Fuente Latina: American Jewish public relations ‘operating in an echo chamber’

A national opinion study of millennial and Gen-Z Americans across ethnic groups conducted by Fuente Latina, the pro-Israel, Spanish-language media watchdog, demonstrates that the American Jewish community’s messages about antisemitism and Israel are not resonating with this group, Fuente Latina CEO Leah Soibel said in an exclusive interview about the results.

“We get frustrated and think that people don’t care about our issues, but it’s because we are communicating in an echo chamber,” Soibel said. “We are not engaging people through a communications strategy.”

Fuente Latina had noticed this dynamic before the 11-day conflict last May between Israel and Hamas that triggered a spike in antisemitic rhetoric online, and in violent incidents and vandalism, Soibel said.

The study targeted the population most likely to be consuming media critical of Israel, such as AJ+, an Al Jazeera publication for young people, or progressive American outlets such as Vice or Vox: self-identified Democrats or independents ages 18-35 who are active on social media. The firm that carried out the study, Miami-based Bendixen & Amandi International, conducted 14 focus groups and an online survey of 1,000 people disseminated between Oct. 4-13.

Soibel, the American-born daughter of Argentinian immigrants who had moved to St. Louis, pursued a doctorate in public diplomacy at Bar-Ilan University in Israel and left the program to work in research and Spanish media analysis at The Israel Project. She founded Fuente Latina in 2012.

Soibel emphasized that 60% of the survey respondents have a very or somewhat favorable opinion of Jews, compared with 9% who have a somewhat or very unfavorable opinion. The rest of the sample either didn’t have an opinion on the question, or didn’t answer it.

However, where the American Jewish community is trying to convey certain messages to the broader public — such as the rise in antisemitism, or the nuances of the Israeli-Palestinian conflict — it is producing content that speaks more to Jewish audiences than to non-Jewish ones, Soibel said.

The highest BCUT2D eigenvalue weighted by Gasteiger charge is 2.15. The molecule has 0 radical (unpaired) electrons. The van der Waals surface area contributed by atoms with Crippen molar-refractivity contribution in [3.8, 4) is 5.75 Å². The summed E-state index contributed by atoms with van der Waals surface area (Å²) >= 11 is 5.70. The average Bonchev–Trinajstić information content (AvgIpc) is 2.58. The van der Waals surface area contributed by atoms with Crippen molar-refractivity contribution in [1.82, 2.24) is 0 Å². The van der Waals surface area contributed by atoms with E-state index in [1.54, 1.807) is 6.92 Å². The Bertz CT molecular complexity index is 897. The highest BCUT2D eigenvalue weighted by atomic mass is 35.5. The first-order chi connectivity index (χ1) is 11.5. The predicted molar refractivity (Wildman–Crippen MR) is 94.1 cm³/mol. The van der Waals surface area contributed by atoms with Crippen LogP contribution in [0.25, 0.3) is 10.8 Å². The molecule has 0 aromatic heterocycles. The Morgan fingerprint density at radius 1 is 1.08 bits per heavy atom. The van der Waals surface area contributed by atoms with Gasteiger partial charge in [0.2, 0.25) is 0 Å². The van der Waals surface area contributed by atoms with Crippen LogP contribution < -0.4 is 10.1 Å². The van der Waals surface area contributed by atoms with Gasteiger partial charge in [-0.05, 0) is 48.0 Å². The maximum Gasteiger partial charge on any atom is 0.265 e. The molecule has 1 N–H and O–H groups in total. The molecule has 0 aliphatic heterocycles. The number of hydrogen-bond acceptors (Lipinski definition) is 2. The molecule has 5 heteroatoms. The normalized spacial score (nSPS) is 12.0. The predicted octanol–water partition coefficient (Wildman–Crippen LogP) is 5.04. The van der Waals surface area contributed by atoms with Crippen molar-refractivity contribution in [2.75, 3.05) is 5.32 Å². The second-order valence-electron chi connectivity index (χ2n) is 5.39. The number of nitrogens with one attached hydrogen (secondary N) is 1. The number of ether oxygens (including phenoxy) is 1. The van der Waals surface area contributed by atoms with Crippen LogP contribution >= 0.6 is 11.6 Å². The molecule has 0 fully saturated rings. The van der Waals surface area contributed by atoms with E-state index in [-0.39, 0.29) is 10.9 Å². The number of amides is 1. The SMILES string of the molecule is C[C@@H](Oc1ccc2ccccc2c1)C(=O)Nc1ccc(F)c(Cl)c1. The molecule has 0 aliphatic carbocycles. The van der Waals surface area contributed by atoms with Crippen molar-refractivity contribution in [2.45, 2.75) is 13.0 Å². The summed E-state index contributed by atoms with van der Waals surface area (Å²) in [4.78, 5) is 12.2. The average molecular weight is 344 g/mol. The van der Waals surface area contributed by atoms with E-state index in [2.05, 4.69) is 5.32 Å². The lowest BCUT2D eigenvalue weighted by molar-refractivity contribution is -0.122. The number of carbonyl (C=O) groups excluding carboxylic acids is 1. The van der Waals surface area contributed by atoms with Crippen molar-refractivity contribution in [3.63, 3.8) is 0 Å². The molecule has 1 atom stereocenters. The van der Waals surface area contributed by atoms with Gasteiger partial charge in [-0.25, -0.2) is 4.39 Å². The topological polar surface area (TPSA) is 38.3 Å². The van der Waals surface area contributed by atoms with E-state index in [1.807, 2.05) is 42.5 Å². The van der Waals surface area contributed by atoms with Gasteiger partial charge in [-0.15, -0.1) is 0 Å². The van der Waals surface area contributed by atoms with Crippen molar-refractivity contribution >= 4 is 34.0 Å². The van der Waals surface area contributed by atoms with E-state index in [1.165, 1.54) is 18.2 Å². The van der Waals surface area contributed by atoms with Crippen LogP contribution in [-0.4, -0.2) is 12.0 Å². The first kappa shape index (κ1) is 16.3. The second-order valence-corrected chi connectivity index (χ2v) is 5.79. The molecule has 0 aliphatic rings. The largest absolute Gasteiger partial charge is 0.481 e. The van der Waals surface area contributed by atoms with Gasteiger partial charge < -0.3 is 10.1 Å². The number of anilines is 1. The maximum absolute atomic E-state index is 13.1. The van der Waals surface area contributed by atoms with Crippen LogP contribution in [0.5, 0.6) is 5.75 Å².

The focus groups revealed that discrimination against Jews is not considered a “major problem,” especially when compared to other minority groups, because Jews are a religious and not racial group, and racially Jews are viewed as either white or “white-passing.”

“We need to do a better job of communicating our diversity,” Soibel said. “It’s not that they hate us, it’s that they don’t know us.”

The study tested video content that attempted to draw attention to the rise in antisemitism, finding that it was sometimes counterproductive, irritating participants who bristled at attempts to compare or conflate discrimination against Jews with that experienced by other minorities. While 94% of the survey respondents agreed with the statement that discrimination is a serious problem, a substantial majority of 63% said that Blacks face the most discrimination.

When asked who faces the least discrimination, the largest group, at 28%, said Jews do; 17% said Asian Americans. Of the 28% who identified Jews as the group that’s least discriminated against, 39% said Jews aren’t a minority, because they are white.

“While they’re technically POC (people of color), they’re considered white passing,” one respondent wrote. “Jews have high positioned jobs, and overall good income and socioeconomic status compared to other races and ethnicities.”

The focus groups revealed that the respondents were generally ignorant of and indifferent to the Israeli-Palestinian conflict, but those that did have an opinion sympathized with the Palestinians and expressed a sense of fatigue and hopelessness about the possibility of a solution. Focus group participants found pro-Palestinian video and written content more persuasive than pro-Israel content.

According to the survey, this demographic largely recognizes the claims of both groups. Of the respondents, 46% had a favorable or very favorable opinion of Israel; 43% felt that way about “Palestine.” When asked about whether they had a favorable or very favorable opinion of Israelis and Palestinians as people, the split was similar: 53% compared with 50%. Only about half of the respondents said they “sided” with either Israel or “Palestine,” with 28% aligning with Israel and 26% with “Palestine.” The rest either said they sided with neither — 26% — or didn’t know, at 20%.

The report concludes with recommendations for both the broader Jewish community and Fuente Latina — to offer non-Jewish media consumers greater context about antisemitism and Israel by embedding it in personal stories.

Fuente Latina plans to start implementing this recommendation before the end of the year when it does a soft launch of a new product, “Activista Media.” Activista’s content will be disseminated primarily on social media platforms. It will target users who are under 35 and Hispanic to educate them about the Jewish community, antisemitism and Israel, in part by offering longer-form stories told by young Jews of Color, especially women.

The report also suggests that producers of pro-Israel content are not sufficiently differentiating between different audiences; the terms “Zionism” and “BDS” are being used in material intended for audiences that don’t know what they mean. The study’s authors also recommend that Jews be sensitive to the perception that they are co-opting other groups’ terminology, or comparing antisemitism to other types of discrimination.

“The priority is to familiarize non-Jews with Jews: Who we are, and what is the hate that targets us? How does it manifest itself?” Soibel said.

Comments

mood_bad
  • No comments yet.
  • Add a comment